Wow. Our experiment is off to a great start—let's see if we can finish it off sooner than expected.
This image is from NOAA's Operational Significant Event Imagery site dating 9 June 2010, ten days ago now. But it's one of the better one's I've seen so far of the extent of the spill in the larger Gulf of Mexico basin. (Click here for a larger image.) As you can see, there's a helluva lot of oil out there. And that's just the surface. Add to this the news that BP said its main vessel capturing oil from the huge Gulf of Mexico spill shut down overnight last night due to a blocked vent, hopefully to restart later Saturday after a lightning storm passes.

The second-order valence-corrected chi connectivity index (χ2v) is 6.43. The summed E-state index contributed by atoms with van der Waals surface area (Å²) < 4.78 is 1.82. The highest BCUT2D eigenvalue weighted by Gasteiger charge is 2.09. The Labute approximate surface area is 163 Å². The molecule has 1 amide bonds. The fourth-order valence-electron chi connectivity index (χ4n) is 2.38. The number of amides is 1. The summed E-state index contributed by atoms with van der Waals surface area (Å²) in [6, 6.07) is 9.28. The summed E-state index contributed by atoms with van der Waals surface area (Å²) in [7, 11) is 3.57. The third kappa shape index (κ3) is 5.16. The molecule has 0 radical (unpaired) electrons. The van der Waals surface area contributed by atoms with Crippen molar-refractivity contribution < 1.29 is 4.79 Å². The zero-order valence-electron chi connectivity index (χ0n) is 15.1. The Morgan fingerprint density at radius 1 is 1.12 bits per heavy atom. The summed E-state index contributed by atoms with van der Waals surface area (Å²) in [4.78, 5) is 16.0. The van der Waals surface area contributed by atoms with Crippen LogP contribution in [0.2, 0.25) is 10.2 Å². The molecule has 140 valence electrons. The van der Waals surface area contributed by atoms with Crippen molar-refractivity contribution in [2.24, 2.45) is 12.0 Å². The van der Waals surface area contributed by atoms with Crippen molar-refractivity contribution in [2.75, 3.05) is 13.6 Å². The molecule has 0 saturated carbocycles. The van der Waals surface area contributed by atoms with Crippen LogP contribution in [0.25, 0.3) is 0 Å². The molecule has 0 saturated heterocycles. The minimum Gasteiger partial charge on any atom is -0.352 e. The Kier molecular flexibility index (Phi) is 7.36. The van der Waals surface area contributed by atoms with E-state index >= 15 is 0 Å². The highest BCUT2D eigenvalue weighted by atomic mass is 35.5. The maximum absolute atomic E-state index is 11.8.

BP has now deployed its supposedly green Evergreen Burner to vaporize oil and gas through 12 nozzles from whence it's burned without producing visible smoke... suggesting yet again that BP is the modern master of smoke and mirrors. Because an industry analysis (pdf) finds the atomizer process to be the safest option for burning oil, but still a producer of all kinds of atmospheric nasties, includiing ozone, sulfur dioxide, and a host of greenhouse gases, including nitrous oxides.